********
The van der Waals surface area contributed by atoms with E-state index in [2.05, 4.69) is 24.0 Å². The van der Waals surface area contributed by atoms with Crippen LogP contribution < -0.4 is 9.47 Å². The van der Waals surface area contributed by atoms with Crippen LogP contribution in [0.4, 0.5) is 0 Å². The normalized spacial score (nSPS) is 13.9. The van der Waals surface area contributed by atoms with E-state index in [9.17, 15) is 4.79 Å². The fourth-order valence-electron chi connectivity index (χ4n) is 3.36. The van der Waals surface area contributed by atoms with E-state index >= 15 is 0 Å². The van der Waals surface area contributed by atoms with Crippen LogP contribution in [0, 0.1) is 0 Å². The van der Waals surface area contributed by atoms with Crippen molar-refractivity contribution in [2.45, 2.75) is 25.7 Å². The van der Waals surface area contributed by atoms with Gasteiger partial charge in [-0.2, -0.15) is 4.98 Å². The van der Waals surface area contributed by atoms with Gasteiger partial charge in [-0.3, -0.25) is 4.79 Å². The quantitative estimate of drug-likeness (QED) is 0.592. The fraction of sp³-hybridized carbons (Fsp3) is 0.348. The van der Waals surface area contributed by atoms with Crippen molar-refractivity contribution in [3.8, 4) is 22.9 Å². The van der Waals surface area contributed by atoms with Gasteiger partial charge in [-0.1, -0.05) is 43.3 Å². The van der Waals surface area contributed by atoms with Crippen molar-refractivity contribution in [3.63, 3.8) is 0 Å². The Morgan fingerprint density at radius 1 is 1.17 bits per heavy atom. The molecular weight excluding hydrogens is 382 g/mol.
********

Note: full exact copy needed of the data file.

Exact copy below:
The van der Waals surface area contributed by atoms with E-state index in [2.05, 4.69) is 24.0 Å². The van der Waals surface area contributed by atoms with Crippen LogP contribution < -0.4 is 9.47 Å². The van der Waals surface area contributed by atoms with Crippen LogP contribution in [0.4, 0.5) is 0 Å². The normalized spacial score (nSPS) is 13.9. The van der Waals surface area contributed by atoms with E-state index in [9.17, 15) is 4.79 Å². The fourth-order valence-electron chi connectivity index (χ4n) is 3.36. The van der Waals surface area contributed by atoms with E-state index >= 15 is 0 Å². The van der Waals surface area contributed by atoms with Crippen LogP contribution in [0, 0.1) is 0 Å². The van der Waals surface area contributed by atoms with Crippen molar-refractivity contribution in [2.45, 2.75) is 25.7 Å². The van der Waals surface area contributed by atoms with Gasteiger partial charge in [-0.2, -0.15) is 4.98 Å². The van der Waals surface area contributed by atoms with Gasteiger partial charge in [-0.3, -0.25) is 4.79 Å². The quantitative estimate of drug-likeness (QED) is 0.592. The fraction of sp³-hybridized carbons (Fsp3) is 0.348. The van der Waals surface area contributed by atoms with Crippen molar-refractivity contribution in [3.8, 4) is 22.9 Å². The van der Waals surface area contributed by atoms with Gasteiger partial charge in [-0.1, -0.05) is 43.3 Å². The van der Waals surface area contributed by atoms with Crippen molar-refractivity contribution in [3.63, 3.8) is 0 Å². The Morgan fingerprint density at radius 1 is 1.17 bits per heavy atom. The molecular weight excluding hydrogens is 382 g/mol.